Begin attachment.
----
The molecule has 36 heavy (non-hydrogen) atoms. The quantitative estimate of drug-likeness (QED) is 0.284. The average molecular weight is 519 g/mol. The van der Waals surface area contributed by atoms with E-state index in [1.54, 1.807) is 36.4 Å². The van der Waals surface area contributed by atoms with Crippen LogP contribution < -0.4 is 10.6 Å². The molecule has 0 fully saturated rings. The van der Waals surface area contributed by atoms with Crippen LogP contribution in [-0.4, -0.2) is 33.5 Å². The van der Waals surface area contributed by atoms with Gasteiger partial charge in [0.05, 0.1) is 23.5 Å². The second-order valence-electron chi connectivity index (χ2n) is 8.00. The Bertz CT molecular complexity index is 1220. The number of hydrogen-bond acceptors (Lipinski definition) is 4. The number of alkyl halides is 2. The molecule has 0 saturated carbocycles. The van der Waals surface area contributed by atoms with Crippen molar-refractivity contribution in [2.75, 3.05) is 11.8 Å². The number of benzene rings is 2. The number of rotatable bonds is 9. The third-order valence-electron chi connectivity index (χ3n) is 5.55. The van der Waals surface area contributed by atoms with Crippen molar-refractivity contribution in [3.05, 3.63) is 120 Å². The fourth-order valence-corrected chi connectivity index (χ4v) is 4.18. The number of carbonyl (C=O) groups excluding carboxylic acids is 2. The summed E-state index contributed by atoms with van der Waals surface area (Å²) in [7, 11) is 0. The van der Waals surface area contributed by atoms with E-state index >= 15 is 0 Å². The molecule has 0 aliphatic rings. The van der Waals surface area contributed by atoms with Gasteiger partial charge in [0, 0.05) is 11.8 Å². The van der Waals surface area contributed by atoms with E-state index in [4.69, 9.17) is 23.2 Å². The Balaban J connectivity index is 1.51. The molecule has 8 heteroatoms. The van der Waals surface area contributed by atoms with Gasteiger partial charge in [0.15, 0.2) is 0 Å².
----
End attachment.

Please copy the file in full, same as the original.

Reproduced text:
The molecule has 36 heavy (non-hydrogen) atoms. The quantitative estimate of drug-likeness (QED) is 0.284. The average molecular weight is 519 g/mol. The van der Waals surface area contributed by atoms with E-state index in [1.54, 1.807) is 36.4 Å². The van der Waals surface area contributed by atoms with Crippen LogP contribution < -0.4 is 10.6 Å². The molecule has 0 fully saturated rings. The van der Waals surface area contributed by atoms with Crippen LogP contribution in [-0.4, -0.2) is 33.5 Å². The van der Waals surface area contributed by atoms with Gasteiger partial charge in [0.05, 0.1) is 23.5 Å². The second-order valence-electron chi connectivity index (χ2n) is 8.00. The Bertz CT molecular complexity index is 1220. The number of hydrogen-bond acceptors (Lipinski definition) is 4. The number of alkyl halides is 2. The molecule has 0 saturated carbocycles. The van der Waals surface area contributed by atoms with Crippen molar-refractivity contribution in [2.75, 3.05) is 11.8 Å². The number of benzene rings is 2. The number of rotatable bonds is 9. The third-order valence-electron chi connectivity index (χ3n) is 5.55. The van der Waals surface area contributed by atoms with Crippen molar-refractivity contribution in [3.05, 3.63) is 120 Å². The fourth-order valence-corrected chi connectivity index (χ4v) is 4.18. The number of carbonyl (C=O) groups excluding carboxylic acids is 2. The summed E-state index contributed by atoms with van der Waals surface area (Å²) in [7, 11) is 0. The van der Waals surface area contributed by atoms with E-state index >= 15 is 0 Å². The molecule has 0 aliphatic rings. The van der Waals surface area contributed by atoms with Gasteiger partial charge in [0, 0.05) is 11.8 Å². The van der Waals surface area contributed by atoms with E-state index in [4.69, 9.17) is 23.2 Å². The Balaban J connectivity index is 1.51. The molecule has 8 heteroatoms. The van der Waals surface area contributed by atoms with Gasteiger partial charge in [0.15, 0.2) is 0 Å².